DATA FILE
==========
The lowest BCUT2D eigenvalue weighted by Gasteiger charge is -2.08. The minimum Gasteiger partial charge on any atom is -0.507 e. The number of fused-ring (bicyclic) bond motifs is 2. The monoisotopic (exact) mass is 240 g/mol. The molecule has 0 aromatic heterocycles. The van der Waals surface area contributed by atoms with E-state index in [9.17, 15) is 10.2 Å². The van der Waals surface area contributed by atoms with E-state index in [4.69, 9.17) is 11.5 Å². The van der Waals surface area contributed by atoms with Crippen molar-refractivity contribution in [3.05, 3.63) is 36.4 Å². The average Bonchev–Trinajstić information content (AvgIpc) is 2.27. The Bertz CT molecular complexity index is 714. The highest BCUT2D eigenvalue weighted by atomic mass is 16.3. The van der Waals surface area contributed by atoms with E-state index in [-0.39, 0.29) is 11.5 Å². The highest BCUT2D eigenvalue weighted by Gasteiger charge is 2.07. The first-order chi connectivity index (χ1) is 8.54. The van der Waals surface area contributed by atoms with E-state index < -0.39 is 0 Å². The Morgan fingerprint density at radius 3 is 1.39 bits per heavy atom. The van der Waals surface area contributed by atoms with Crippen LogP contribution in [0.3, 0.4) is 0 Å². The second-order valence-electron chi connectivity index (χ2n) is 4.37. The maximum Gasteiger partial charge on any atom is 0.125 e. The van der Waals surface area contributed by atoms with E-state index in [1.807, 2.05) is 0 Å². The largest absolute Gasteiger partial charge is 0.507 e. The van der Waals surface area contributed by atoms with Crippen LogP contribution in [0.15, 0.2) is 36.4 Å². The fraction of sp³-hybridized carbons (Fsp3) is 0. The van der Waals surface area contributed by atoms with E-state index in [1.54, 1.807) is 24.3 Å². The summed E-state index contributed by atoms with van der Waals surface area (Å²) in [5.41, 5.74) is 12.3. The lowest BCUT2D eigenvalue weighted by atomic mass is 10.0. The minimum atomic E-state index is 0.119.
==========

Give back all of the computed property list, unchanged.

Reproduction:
The lowest BCUT2D eigenvalue weighted by Gasteiger charge is -2.08. The minimum Gasteiger partial charge on any atom is -0.507 e. The number of fused-ring (bicyclic) bond motifs is 2. The monoisotopic (exact) mass is 240 g/mol. The molecule has 0 aromatic heterocycles. The van der Waals surface area contributed by atoms with E-state index in [9.17, 15) is 10.2 Å². The van der Waals surface area contributed by atoms with E-state index in [4.69, 9.17) is 11.5 Å². The van der Waals surface area contributed by atoms with Crippen molar-refractivity contribution in [3.05, 3.63) is 36.4 Å². The average Bonchev–Trinajstić information content (AvgIpc) is 2.27. The Bertz CT molecular complexity index is 714. The highest BCUT2D eigenvalue weighted by atomic mass is 16.3. The van der Waals surface area contributed by atoms with E-state index in [-0.39, 0.29) is 11.5 Å². The highest BCUT2D eigenvalue weighted by Gasteiger charge is 2.07. The first-order chi connectivity index (χ1) is 8.54. The van der Waals surface area contributed by atoms with E-state index < -0.39 is 0 Å². The Morgan fingerprint density at radius 3 is 1.39 bits per heavy atom. The van der Waals surface area contributed by atoms with Crippen LogP contribution in [0.3, 0.4) is 0 Å². The second-order valence-electron chi connectivity index (χ2n) is 4.37. The maximum Gasteiger partial charge on any atom is 0.125 e. The van der Waals surface area contributed by atoms with E-state index in [1.807, 2.05) is 0 Å². The largest absolute Gasteiger partial charge is 0.507 e. The van der Waals surface area contributed by atoms with Crippen LogP contribution in [0.15, 0.2) is 36.4 Å². The fraction of sp³-hybridized carbons (Fsp3) is 0. The van der Waals surface area contributed by atoms with E-state index in [1.54, 1.807) is 24.3 Å². The summed E-state index contributed by atoms with van der Waals surface area (Å²) in [5.41, 5.74) is 12.3. The lowest BCUT2D eigenvalue weighted by atomic mass is 10.0. The minimum atomic E-state index is 0.119.